The United States had been notorious for its military strategies during World War I and World War II. Everyone knew that they had the most up to date weapons and the money to fund a powerful war against any nation. The main idea that spelled out the doom for the Americans was the idea of ¡°overwhelming firepower.¡± They believed that they could easily bomb the enemy into submission. The Americans had a big fault in their ideas though because they relied too heavily on modern technology and their weapons of war. These ideas might have been effective during other wars but that was not the case for this one. The way my grandfather and his country fought was with the use of ¡°guerilla warfare.¡± This kind of fighting included tactics like building huge underground tunnels that were hidden so that they could easily retreat into them, sudden massive attacks followed by the retreat into underground chambers, and using the terrain to trap the Americans into un-winnable situations. With these kinds of strategies, whenever the United States would bomb the Vietnamese all my grandfather would do was run into the secret hideout and he would be safe there along with all his comrades. Once on land the U.S. soldiers were unfamiliar with the terrain which was filled with swamps and many dangerous animals. My grandfather and his men knew the terrain especially well so they knew exactly when to attack the Americans. They usually attacked them while they were in an open view for the snipers or whenever they were walking through terrain which was difficult to move fast in. At night my grandfather and his men would sneak into the American camps and throw grenades into their tents, killing almost all the men. Other guerilla tactics they performed were hiding in trees and shooting from unknown locations so the Americans panicked after all of a sudden their infantries were attacked from nowhere. The Yankees seemed to believe that the response to these ¡°guerilla¡± tactics was to attack through the air and simply bombard our cities with much firepower. However, there search and destroy missions, as they later became known, were not popular with the South Vietnamese and the Americans began to loose support. Suddenly the Americans¡¯ ideas seemed not so smart and many of their men were being killed while the Vietnamese kept coming at full force. Also, with the guerilla tactics being used, a small group of lightly armed Vietnamese could easily surround and kill twice as many Americans by hiding or attacking when they were the most vulnerable. With the South Vietnamese at their heels and their military strategies proven useless, the other thing that got in the way of the Yankees¡¯ victory was their own ¡°self-image.¡±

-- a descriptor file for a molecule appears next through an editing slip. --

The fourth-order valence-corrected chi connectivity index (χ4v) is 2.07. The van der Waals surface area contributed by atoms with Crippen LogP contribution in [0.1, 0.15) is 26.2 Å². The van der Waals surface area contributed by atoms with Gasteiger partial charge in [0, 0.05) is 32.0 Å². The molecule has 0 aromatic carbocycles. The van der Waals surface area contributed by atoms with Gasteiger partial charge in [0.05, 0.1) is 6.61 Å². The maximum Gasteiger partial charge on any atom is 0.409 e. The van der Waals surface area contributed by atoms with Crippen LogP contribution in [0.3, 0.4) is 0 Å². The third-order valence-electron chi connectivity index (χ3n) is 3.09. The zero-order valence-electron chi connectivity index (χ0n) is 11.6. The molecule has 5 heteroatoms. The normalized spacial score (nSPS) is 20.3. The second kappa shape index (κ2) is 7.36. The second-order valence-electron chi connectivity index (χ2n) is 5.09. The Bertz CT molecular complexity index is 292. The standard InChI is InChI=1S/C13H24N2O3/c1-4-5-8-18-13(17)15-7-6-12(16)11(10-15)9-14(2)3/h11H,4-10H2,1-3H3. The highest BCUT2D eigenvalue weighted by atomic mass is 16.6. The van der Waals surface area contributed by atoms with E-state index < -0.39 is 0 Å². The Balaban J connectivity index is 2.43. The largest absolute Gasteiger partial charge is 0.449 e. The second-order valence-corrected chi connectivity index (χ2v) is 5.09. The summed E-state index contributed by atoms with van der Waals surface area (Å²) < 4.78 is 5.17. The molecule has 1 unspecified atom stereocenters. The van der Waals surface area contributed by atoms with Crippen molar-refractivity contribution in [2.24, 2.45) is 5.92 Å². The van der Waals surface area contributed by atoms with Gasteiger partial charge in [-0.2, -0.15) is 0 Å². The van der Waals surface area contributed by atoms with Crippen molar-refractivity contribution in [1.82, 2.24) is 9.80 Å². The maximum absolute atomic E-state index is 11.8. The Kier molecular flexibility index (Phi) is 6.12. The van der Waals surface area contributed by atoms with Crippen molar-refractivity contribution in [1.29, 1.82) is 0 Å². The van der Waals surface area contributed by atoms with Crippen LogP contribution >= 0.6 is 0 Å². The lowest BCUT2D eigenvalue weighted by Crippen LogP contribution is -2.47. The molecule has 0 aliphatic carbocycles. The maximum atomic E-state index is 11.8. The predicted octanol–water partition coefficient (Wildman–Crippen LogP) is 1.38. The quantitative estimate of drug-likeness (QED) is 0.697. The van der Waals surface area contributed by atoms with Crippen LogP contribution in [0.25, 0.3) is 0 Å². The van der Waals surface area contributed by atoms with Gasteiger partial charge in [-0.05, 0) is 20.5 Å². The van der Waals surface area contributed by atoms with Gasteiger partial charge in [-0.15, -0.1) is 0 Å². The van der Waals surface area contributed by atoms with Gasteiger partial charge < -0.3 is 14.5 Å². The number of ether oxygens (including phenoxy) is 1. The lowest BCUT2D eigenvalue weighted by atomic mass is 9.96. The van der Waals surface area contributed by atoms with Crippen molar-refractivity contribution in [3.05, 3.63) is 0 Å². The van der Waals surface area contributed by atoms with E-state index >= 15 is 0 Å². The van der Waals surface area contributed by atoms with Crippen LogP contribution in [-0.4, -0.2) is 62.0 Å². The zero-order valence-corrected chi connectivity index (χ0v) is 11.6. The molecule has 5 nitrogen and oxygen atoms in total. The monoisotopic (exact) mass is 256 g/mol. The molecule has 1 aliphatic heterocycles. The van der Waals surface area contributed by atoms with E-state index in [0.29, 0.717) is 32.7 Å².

The United States was feared by many countries because of their powerful victories in both World Wars. The rest of the world knew that the United States were not to be messed with and so countries chose to stay out of their way as a way of protecting themselves. All of these factors ignited¡°arrogance¡± within the United States that they could beat anybody and they were the only all powerful nation. Whenever something was not in their favor, all the U.S. had to do was threaten with a war and the countries would cede. With Vietnam however, Vietnamese people did not cede a thing and instead the United States declared an un-winnable war. The United States believed that the war would easily be won and that it would be over within a matter of months. They thought of us as being inferior and useless Asians who cannot even ¡°open their eyes.¡± Instead we showed them that they were not as powerful as they thought they were and that their military was not as strong as all the other nations believed. The arrogance of the United States led them to believe that our leader at the time, Ho Chi Minh, was the puppet of communist China and that he would eventually lead the rest of North Vietnam into Communism. The United States ignored the history of our Vietnamese people and the views that we had had before. Our past views had never been communist and if the Americans had paid attention to these factors they could have prevented thousands of lives from being lost. In order to make the war reasonable, the government in the United States emphasized the importance for an independent South Vietnam and the American presidents were not honest with the public. Eisenhower, Kennedy, and Johnson did not fully inform the American people of their policies or the reasons for those changes. As the war escalated, the government began to misinform the public and declared that casualties were not as bad as they seemed and that the cause would be worth it in the end. Each president promised victory with a new commitment of soldiers, weapons, and money which caused people¡¯s expectations to be raised. The United States could not loose a war and worse yet, actually declare to the American public that they had indeed waged an un-winnable war all for the wrong reasons. Their once view of themselves as a powerful nation could not be all false propaganda and it was something they did not want to believe. With all of these false advertisements to the U.S. public, some people were not as gullible and support for the war caused a chain of mixed reactions.